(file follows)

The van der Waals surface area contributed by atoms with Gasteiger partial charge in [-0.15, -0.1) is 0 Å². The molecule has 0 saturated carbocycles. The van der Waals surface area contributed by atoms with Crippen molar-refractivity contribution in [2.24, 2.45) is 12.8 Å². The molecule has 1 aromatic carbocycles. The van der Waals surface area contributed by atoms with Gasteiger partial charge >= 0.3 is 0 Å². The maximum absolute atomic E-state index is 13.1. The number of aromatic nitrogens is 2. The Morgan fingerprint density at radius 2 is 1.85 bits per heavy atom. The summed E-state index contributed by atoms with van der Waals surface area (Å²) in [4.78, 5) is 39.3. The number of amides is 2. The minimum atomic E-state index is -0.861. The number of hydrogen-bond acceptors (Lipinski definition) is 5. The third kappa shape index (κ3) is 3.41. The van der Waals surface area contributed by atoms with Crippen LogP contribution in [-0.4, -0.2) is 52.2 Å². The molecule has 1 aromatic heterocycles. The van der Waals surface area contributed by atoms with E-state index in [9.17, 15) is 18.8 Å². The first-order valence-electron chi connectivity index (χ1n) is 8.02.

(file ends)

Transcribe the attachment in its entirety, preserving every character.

The van der Waals surface area contributed by atoms with Gasteiger partial charge in [-0.15, -0.1) is 0 Å². The molecule has 0 saturated carbocycles. The van der Waals surface area contributed by atoms with Crippen molar-refractivity contribution in [2.24, 2.45) is 12.8 Å². The molecule has 1 aromatic carbocycles. The van der Waals surface area contributed by atoms with Gasteiger partial charge >= 0.3 is 0 Å². The maximum absolute atomic E-state index is 13.1. The number of aromatic nitrogens is 2. The Morgan fingerprint density at radius 2 is 1.85 bits per heavy atom. The summed E-state index contributed by atoms with van der Waals surface area (Å²) in [4.78, 5) is 39.3. The number of amides is 2. The minimum atomic E-state index is -0.861. The number of hydrogen-bond acceptors (Lipinski definition) is 5. The third kappa shape index (κ3) is 3.41. The van der Waals surface area contributed by atoms with Crippen LogP contribution in [-0.4, -0.2) is 52.2 Å². The molecule has 1 aromatic heterocycles. The van der Waals surface area contributed by atoms with E-state index in [9.17, 15) is 18.8 Å². The first-order valence-electron chi connectivity index (χ1n) is 8.02.